Part 5: How the Government's proposed three waters reforms affected the long-term plans

Matters arising from our audits of the 2021-31 long-term plans.

In this Part, we discuss:

The three waters reform programme

In mid-2017, after the Government's Inquiry into Havelock North Drinking Water (the Havelock North Inquiry), the Government established the three waters review to look at how to improve the regulation and service delivery arrangements of the three waters services.28

The findings of the review were consistent with many of the Havelock North Inquiry's findings and raised system-wide questions about the effectiveness of the regulatory regime for the three waters and the capability and sustainability of water service providers.

In response to the review, the Government created Taumata Arowai, the new water services regulator. On 15 November 2021, Taumata Arowai became the drinking water regulator. In 2024, it will assume regulatory responsibility for wastewater and stormwater networks, becoming the country's three waters regulator.

In 2020, the Government announced that it was starting the three waters reform programme. The reform programme focused on how the three waters services were delivered. It had six objectives. These were:

  • significantly improving safety and quality of drinking water services and the environmental performance of wastewater and stormwater systems;
  • ensuring that all New Zealanders have equitable access to affordable three waters services;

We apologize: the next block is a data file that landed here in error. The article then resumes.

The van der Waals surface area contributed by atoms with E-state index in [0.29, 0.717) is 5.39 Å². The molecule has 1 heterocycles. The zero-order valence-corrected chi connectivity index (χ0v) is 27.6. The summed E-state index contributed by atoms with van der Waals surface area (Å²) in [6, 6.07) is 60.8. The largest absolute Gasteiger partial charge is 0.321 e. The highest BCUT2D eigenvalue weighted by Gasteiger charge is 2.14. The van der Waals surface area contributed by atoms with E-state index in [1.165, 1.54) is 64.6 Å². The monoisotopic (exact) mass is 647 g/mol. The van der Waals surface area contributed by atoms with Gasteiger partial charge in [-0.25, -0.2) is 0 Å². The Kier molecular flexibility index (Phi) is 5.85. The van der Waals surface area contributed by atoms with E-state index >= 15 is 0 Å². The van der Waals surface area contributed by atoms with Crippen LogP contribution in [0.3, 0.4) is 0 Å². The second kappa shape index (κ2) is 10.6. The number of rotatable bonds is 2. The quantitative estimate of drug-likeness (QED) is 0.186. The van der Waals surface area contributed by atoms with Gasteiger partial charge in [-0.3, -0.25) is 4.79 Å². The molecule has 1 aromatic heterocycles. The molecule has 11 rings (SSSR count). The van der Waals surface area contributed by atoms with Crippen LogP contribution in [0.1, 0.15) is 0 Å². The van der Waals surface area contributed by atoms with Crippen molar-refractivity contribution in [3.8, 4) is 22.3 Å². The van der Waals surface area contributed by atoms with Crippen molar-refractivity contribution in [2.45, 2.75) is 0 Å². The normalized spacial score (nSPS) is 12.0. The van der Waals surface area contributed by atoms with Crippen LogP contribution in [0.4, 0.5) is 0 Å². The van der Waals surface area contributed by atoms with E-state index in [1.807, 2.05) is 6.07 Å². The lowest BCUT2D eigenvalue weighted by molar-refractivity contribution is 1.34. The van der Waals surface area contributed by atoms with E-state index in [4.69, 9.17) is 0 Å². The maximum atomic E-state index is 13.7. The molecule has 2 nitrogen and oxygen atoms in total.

• improving resource co-ordination and unlocking strategic opportunities to consider national infrastructure needs at a larger scale;
  • increasing resilience of three waters service provision to both short- and long-term risks and events, particularly climate change and natural hazards;
  • moving three waters services to a financially sustainable footing and addressing the affordability and capability challenges faced by small suppliers and councils; and
  • improving transparency and accountability in cost and delivery of three waters services, including the ability to benchmark performance of service providers.

Figure 17
Key government announcements and how they affected long-term plans and our audit reports

Figure 17 - Key government announcements and how they affected long-term plans and our audit reports

The Government stated that its key design features in the three waters reform programme were:

  • water service delivery entities that are:
    • of significant scale (most likely multi-regional) to enable benefits from aggregation to be achieved over the medium to long term;